(Bloomberg) -- The chaos that has plagued the European travel industry for weeks is coalescing in France as staff at Paris-Charles de Gaulle airport plan to strike for the second day in a row Friday and a country-wide rail walkout looms next week.
France’s civil aviation authority ordered the scrapping of 17% of flights through the hub between 7 a.m. and 2 p.m. Friday after talks between unions and management at airport operator Aeroports de Paris failed to reach a wage deal.
As a result, Air France-KLM, the international hub’s biggest carrier, canceled 64 flights at its French arm, while planning to keep all long-haul and nearly 90% of short and medium-haul service.
The intensification of travel turmoil in France follows upheaval at other major European cities over the past weeks including in London, Amsterdam and Frankfurt due to staffing shortages and labor action. The U.S. has also been plagued by disruptions, with Delta Air Lines Inc.’s chief executive officer on Thursday apologizing to customers for an “unacceptable” level of canceled and delayed flights.
As demand surges, airports and carriers in Europe have been forced to reduce flight schedules due to staffing shortfalls.
French unions and ADP management have been locked in negotiations over wages and working conditions, as French inflation quickened to the fastest since the euro was introduced.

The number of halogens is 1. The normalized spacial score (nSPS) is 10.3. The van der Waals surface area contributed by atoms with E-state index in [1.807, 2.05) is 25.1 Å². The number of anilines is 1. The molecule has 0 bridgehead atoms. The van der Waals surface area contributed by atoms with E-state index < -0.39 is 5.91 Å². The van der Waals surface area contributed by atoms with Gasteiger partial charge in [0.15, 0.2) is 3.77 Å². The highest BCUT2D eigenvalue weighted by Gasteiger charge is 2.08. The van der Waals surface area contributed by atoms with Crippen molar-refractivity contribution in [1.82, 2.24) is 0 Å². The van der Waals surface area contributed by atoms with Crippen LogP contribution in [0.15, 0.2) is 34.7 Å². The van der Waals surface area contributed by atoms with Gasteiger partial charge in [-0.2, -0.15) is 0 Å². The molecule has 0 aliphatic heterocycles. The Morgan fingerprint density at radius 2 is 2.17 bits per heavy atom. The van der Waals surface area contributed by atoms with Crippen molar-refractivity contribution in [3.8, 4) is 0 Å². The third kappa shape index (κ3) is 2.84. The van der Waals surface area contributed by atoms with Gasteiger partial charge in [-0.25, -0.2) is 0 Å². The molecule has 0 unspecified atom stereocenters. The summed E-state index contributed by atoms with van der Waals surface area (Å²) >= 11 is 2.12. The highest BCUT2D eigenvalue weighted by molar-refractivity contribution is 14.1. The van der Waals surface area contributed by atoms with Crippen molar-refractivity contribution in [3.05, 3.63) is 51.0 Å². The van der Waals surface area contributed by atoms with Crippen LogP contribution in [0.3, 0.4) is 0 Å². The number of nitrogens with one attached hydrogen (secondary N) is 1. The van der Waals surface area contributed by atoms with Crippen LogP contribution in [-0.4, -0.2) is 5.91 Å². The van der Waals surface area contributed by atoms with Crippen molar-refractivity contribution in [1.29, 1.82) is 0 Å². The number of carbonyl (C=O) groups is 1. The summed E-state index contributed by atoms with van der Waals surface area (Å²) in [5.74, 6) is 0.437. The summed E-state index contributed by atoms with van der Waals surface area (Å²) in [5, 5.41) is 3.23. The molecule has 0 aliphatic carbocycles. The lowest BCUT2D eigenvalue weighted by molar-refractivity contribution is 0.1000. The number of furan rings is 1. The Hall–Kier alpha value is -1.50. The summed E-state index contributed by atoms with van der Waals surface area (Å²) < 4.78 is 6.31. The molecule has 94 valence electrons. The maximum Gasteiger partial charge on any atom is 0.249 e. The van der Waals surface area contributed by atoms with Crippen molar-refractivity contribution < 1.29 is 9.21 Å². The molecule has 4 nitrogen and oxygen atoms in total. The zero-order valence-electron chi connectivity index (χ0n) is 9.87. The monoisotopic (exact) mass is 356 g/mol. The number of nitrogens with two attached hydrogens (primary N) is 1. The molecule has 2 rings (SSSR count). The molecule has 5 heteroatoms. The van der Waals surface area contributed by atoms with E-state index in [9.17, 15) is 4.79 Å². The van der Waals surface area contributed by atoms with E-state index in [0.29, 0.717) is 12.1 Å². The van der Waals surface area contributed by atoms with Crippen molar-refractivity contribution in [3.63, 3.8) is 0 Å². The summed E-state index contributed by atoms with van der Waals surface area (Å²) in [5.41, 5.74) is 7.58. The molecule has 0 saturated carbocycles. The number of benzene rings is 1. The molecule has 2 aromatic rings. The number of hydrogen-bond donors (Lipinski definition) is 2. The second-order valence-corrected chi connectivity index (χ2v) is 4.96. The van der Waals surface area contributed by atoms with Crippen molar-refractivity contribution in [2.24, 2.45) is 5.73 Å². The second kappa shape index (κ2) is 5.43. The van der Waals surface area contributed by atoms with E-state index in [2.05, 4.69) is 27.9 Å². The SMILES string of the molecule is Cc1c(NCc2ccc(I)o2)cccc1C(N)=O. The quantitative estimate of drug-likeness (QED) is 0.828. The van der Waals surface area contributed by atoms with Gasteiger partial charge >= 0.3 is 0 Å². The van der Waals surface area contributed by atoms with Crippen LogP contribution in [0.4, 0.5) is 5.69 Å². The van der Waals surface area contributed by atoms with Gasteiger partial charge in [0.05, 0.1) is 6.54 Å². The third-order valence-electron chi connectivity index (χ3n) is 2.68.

The scrapping of flights Thursday and Friday follows day-long labor action on June 9 during which disruptions spilled over to Paris’s second airport, Orly. On Friday a broad range of workers including firefighters, and security and refueling personnel were scheduled to strike.
While ADP and subcontractors are trying to hire thousands of workers, neither the hub operator nor Air France have announced sweeping flight reductions for the busy summer season like Deutsche Lufthansa AG, KLM and British Airways.
Air France-KLM has forecast using 90% of its 2019 capacity to meet a rush of demand from vacationers, and is operating its entire fleet, having pulled jets from routes in Asia where Covid restrictions are still limiting travel. About 300 pilots have been hired, Chief Executive Officer Ben Smith has said, expressing frustration at having to cancel flights due to airport problems.
Workers at France’s national train operator, SNCF, are planning to strike July 6.
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